Monday, January 26, 2015

My Reggio Inspired Journey....Transitioning From Themes to Inquiry Based Learning

I admit it. At one time I was a very thematic based Kindergarten teacher.  I taught for quite a few years without a formal curriculum, reading series or math series.  As a new teacher teaching thematically was a way to organize all of my lessons and centers in a way that made sense.  I've collected many prop boxes and files over the years all focused on the typical Kindergarten themes such as "snow, transportation, dinosaurs and butterflies."  But I always wondered "What about the kids that may not find dinosaurs all that interesting."

In my early years I focused my own learning on finding out more about the The Reggio Approach.  I like many others who find this approach interesting focused on changing my classroom environment. I also added as many bits and pieces of this approach as I could over the years within the confines of my ever changing curriculum and administrative expectations of what a Kindergarten classroom was supposed to look and function like.

Our math investigations area using lots of regular manipulatives and natural materials.

Fast forward to my twenty second year of teaching and I'm once again researching and finding out as much as I can about this approach.  It seems to be a good fit for where I am at now and the expectations of what my administrators would like to see in a typical classroom.  As I continue to change my environment and plan more engaging "provocations" or  center activities I still struggle with using themes.  It's hard to not just pick a new theme each week and focus all of our activities around it!

Reggio inspired classrooms typically use a negotiated curriculum.  Those of us in a typical public school setting of course have standards that we have to teach that are non-negotiable.  There is  no getting around this.  However, the topics and centers in  which we choose to teach those standards can  be negotiable.  For instance it's currently January and in the past many of my reading lessons and centers would focus on snow/Winter.  You can only read so many snow books to a class, paint so many snowmen or put out so many snowmen themed math tubs   before they begin to get bored with the whole idea.  So this January I decided to follow the children's interests and see where it takes us.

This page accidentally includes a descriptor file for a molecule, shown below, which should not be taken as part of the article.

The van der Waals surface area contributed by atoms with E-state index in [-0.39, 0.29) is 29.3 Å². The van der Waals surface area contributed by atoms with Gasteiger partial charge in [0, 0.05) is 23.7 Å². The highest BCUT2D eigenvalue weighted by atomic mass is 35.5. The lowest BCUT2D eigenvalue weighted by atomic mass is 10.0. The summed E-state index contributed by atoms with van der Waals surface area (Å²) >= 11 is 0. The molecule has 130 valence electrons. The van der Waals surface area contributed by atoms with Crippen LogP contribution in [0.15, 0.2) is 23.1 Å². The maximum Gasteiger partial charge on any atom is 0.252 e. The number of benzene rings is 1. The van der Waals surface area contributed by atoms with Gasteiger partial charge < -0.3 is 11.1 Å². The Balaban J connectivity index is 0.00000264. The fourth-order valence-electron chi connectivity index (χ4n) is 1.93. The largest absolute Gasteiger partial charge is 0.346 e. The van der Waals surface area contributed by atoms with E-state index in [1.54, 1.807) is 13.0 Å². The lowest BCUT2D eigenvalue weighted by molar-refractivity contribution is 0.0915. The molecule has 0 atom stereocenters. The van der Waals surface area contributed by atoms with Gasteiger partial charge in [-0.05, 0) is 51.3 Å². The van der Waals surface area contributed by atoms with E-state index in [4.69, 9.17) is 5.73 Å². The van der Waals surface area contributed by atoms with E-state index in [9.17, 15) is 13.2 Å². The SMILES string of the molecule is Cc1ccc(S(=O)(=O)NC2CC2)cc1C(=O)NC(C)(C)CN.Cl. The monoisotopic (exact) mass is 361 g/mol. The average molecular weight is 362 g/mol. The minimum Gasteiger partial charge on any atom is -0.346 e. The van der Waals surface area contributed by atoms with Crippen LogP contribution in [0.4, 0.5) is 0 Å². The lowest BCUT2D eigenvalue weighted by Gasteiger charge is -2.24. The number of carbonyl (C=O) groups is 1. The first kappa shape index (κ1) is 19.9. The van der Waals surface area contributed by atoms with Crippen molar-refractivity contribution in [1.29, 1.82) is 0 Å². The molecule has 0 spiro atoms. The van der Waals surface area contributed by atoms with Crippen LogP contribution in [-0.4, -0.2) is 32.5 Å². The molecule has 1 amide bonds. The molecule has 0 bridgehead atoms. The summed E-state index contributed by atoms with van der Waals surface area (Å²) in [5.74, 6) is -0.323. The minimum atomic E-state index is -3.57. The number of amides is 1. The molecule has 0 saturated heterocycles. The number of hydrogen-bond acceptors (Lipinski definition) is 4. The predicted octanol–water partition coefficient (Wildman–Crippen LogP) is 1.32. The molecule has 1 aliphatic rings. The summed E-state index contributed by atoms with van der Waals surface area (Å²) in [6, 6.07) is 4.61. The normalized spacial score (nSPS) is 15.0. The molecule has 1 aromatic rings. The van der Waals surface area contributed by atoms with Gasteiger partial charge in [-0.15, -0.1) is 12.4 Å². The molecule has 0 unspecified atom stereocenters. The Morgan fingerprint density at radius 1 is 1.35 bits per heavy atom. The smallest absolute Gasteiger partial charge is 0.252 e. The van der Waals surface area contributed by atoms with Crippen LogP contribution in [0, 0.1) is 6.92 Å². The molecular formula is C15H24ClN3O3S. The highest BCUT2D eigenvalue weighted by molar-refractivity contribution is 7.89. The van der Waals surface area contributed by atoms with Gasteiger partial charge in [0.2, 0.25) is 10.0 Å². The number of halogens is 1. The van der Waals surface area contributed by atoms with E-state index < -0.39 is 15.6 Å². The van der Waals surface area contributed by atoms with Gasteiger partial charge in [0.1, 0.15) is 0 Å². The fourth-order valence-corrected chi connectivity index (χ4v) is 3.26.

Although it's a little more involved than what I'm sharing here today we have several areas of interests currently being investigated in our classroom.  Once we returned from our Christmas break I had the kids working on our basic literacy and math activities.  We did read a bit about snow and had a few snow focused centers but it was not overwhelming.  As the first couple of weeks progressed the children began expressing an interest in various topics during their writing time, recess time and general center time.  Gradually a few investigations into new topics began to evolve. Math and literacy standards are being integrated into the new investigations in order to meet all of the requirements that are expected of today's kindergartners.

I'm not sure if any of these will turn into a full blown project but it is interesting to see how engaged they become when working on something that they are not only curious about but they also initiated. In the few short weeks since we have been back I've also noticed how the children are taking their time with their work. They are really invested in doing their personal best whether it be a writing project, science / math investigation or an original piece of art.  More so than if I would have given them a cute thematic center that I created on my own.